How To Use Membership Plugins With Thrive Apprentice Courses

If you use a membership plugin to protect content on your WordPress site, you might be wondering:

“Can I protect Thrive Apprentice courses with my membership tool?”

You may be surprised to know that Apprentice will already work with many membership pluginsdepending on how they are setup.

We already have deep integrations with MemberMouse, MemberPress, Wishlist Member — and our integration with SendOwl lets you bypass the need for membership tools entirely...

...But this doesn't mean that Thrive Apprentice won't work with your membership plugin!

In this video tutorial, you'll discover a setup that works for other popular tools such as:

  • s2Member
  • Restrict Content Pro
  • Active Member 360
  • Ultimate Membership Pro
  • Memberium
  • aMember

...and many more.

More...

Thrive Apprentice makes it easy for you to build and manage online courses that are available only to your paying members, customers, or even as free opt-in incentives to join your mailing list.

Check out the video to see how it works, and read the post below for more information on how to set this up.


In order to show you exactly how this setup works, we’ve got to cover some of the fundamentals of how WordPress manages ‘User Roles’, and how they talk to Thrive Apprentice.

Read on and I guarantee you’ll learn a thing or two about your own website. If you already know about Thrive Apprentice access restriction management and how WordPress User Roles work, then you can jump ahead to the exact step-by-step setup with your membership site.

Access Restriction Rules For WordPress User Roles

This versatile integration trick makes use of the new Access Rules feature we recently added to Thrive Apprentice. With this feature, you can create and edit rules that specify how users get access to courses.

If a user doesn’t match the rule, they cannot view the course content.

This Access Rules feature vastly expands the use-cases for online courses and serves as the backbone for integrating with your membership plugin.

So before we get into paid membership protection, here’s how to use this feature to offer free courses on your website.

The Basics: Protecting A Free Course (no membership plugin required)

Online Courses are a great opt-in incentive for growing your mailing list. Rather than offering just a free PDF or download, you can offer courses in exchange for a visitor joining your mailing list.

The Restriction Rules make it super easy to do this. 

Restricting a free course for subscribers only only takes a few clicks.

In this situation, you would want to restrict access to the WordPress role ‘Subscriber’. For a visitor of your website to get access to the course, they must first be given that WordPress role.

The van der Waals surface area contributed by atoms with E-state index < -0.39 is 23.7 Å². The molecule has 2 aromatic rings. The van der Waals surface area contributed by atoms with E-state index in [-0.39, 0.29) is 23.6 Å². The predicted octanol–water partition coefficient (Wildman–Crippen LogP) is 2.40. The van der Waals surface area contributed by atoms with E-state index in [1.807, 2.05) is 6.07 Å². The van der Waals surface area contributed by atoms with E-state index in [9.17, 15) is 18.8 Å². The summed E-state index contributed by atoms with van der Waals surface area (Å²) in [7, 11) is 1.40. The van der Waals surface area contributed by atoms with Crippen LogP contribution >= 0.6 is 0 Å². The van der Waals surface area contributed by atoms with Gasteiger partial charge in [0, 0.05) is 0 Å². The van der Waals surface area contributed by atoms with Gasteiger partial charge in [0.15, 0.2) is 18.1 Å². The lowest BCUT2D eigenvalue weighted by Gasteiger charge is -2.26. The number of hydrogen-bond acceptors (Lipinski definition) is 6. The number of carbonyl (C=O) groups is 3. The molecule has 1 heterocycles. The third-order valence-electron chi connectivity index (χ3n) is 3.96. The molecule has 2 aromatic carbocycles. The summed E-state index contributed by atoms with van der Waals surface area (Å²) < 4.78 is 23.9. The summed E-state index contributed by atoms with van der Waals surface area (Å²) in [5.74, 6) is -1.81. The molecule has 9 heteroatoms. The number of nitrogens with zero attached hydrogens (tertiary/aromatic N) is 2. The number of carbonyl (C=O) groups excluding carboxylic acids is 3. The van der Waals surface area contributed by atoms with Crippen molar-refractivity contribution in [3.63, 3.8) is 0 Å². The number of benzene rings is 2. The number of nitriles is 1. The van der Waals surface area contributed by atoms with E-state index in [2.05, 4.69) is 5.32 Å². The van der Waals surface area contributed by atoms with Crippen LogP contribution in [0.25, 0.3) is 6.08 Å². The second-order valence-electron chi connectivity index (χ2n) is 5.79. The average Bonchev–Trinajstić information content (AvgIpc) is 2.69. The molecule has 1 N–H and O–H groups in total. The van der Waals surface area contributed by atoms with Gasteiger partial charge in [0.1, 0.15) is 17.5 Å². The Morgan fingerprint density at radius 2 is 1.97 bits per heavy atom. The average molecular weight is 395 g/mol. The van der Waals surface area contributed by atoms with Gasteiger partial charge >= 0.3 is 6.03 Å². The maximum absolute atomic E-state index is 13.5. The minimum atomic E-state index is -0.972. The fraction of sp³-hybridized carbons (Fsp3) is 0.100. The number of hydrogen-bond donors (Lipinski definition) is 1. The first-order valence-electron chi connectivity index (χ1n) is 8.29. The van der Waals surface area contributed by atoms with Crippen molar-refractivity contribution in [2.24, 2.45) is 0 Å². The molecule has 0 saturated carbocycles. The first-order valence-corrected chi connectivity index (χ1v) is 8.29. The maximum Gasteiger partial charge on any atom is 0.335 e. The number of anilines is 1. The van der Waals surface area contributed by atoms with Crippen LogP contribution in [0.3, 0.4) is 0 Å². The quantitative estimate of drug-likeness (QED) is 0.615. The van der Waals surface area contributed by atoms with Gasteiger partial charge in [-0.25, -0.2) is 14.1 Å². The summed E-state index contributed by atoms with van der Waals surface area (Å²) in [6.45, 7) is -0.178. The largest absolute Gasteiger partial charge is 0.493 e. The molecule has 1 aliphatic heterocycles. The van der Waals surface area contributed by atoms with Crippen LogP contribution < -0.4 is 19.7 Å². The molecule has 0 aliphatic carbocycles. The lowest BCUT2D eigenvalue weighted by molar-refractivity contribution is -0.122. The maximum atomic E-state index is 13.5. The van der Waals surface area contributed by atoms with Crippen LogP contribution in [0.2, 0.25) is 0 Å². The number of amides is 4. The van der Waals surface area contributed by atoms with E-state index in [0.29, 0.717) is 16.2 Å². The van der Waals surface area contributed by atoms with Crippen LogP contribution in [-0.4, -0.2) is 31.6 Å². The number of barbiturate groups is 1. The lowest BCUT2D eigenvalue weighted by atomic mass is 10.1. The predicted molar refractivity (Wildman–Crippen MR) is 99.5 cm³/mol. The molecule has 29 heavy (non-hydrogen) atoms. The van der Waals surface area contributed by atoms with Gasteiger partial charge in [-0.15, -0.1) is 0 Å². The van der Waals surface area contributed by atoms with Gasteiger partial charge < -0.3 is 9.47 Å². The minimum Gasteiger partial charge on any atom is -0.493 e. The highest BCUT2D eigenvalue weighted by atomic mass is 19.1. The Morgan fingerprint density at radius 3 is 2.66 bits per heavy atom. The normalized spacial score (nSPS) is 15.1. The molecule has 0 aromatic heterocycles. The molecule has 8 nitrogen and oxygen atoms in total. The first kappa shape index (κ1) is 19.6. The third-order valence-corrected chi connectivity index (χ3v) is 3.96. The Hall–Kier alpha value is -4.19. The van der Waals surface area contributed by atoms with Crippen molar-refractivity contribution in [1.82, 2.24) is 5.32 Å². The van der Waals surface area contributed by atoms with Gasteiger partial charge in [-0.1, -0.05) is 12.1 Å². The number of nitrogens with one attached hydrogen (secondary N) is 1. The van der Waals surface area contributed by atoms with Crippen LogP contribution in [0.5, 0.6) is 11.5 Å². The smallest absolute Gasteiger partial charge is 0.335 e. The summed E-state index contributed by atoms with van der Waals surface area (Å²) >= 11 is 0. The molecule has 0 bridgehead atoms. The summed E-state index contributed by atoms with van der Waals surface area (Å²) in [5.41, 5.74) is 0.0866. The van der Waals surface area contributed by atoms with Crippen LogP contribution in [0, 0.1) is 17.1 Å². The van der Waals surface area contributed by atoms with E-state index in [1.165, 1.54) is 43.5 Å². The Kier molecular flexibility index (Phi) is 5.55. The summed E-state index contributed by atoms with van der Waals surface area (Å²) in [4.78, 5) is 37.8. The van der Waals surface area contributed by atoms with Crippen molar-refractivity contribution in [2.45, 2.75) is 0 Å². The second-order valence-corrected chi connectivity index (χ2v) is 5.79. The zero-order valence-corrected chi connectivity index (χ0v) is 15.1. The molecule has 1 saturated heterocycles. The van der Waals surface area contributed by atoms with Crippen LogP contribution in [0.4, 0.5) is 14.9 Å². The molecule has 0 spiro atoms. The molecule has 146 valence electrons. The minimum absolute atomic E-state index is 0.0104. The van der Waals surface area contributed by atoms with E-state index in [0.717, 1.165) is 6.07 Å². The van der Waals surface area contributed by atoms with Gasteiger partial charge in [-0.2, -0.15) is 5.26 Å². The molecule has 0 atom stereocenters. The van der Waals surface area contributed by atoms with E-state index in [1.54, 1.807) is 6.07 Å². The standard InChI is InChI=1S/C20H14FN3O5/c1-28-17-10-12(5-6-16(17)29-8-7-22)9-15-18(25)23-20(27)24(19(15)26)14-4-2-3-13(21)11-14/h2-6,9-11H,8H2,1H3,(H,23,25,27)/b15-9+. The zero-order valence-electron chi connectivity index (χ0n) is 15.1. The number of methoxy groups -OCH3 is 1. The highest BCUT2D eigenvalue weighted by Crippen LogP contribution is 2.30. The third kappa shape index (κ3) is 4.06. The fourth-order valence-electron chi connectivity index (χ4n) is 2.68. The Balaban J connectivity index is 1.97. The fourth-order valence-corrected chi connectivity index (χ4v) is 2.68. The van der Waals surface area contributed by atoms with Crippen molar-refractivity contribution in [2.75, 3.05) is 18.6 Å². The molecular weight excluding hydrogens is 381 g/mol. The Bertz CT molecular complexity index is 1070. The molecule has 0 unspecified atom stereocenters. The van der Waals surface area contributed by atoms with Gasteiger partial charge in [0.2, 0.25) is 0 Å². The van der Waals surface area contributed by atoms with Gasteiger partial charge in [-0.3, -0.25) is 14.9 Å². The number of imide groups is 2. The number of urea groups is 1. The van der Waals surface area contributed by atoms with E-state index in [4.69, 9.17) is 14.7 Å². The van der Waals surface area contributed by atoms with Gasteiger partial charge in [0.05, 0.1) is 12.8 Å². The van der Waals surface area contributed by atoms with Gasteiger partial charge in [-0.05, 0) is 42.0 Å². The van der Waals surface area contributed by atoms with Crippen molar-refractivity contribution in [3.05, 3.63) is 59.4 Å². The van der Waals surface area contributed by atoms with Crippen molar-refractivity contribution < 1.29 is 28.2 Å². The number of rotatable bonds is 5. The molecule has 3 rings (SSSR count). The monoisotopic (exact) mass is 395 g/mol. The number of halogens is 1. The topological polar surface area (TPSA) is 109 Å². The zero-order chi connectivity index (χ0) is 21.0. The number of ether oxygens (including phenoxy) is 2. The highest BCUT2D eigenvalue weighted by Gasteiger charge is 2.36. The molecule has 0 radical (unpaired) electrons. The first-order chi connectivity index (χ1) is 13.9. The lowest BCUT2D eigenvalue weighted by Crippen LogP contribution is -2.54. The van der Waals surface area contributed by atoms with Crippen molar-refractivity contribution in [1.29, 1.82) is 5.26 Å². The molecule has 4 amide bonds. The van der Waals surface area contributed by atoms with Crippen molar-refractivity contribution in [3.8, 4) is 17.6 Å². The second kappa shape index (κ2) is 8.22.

To do this, it’s as easy as creating an opt-in form on your website and connecting it to not one but two different services (you can add a second service under the ‘advanced’ settings).

Choosing this option lets you provide access to your course at the same time as they sign up to your mailing list.

This means that when a visitor enters their information on your opt-in form, their contact information is subscribed to your mailing list and a WordPress user is created inside your website with the role ‘Subscriber’. They are then free to access your course!

Not sure how that works? Here’s a video tutorial from Hanne that will show you the setup for using Thrive Apprentice to grow your mailing list:

So, that’s the basics. Now in order to integrate this with your membership tool and protect courses based on purchase, we need to talk about how WordPress User Roles are managed on your website.

Using WordPress User Roles

By default, every WordPress website has 5 basic user roles. Yes, that includes your own website! This is not a feature that is added by any plugin, the 5 roles are already there. 

You can safely run your website for many many years without ever needing to use any of these additional user roles. But when the day comes that you want to hire a professional to help you improve your website, they’ll come in handy.

The 5 default roles are:

  1. Admin: That’s you! The first time you install WordPress, you will get an account with full privileges to do anything.

  2. Editor: Can’t add or remove plugins, but they can change any blog content, tags, categories, authors, etc.

  3. Author: Unable to edit anyone else’s content, but they can create and edit their own content for your website.

  4. Contributor: They can write and edit their own posts but are unable to publish their content or add any media (video, audio, images).

  5. Subscriber: Only has ‘reader’ privileges and cannot edit anything. Just like any website visitor except that they can log in and out.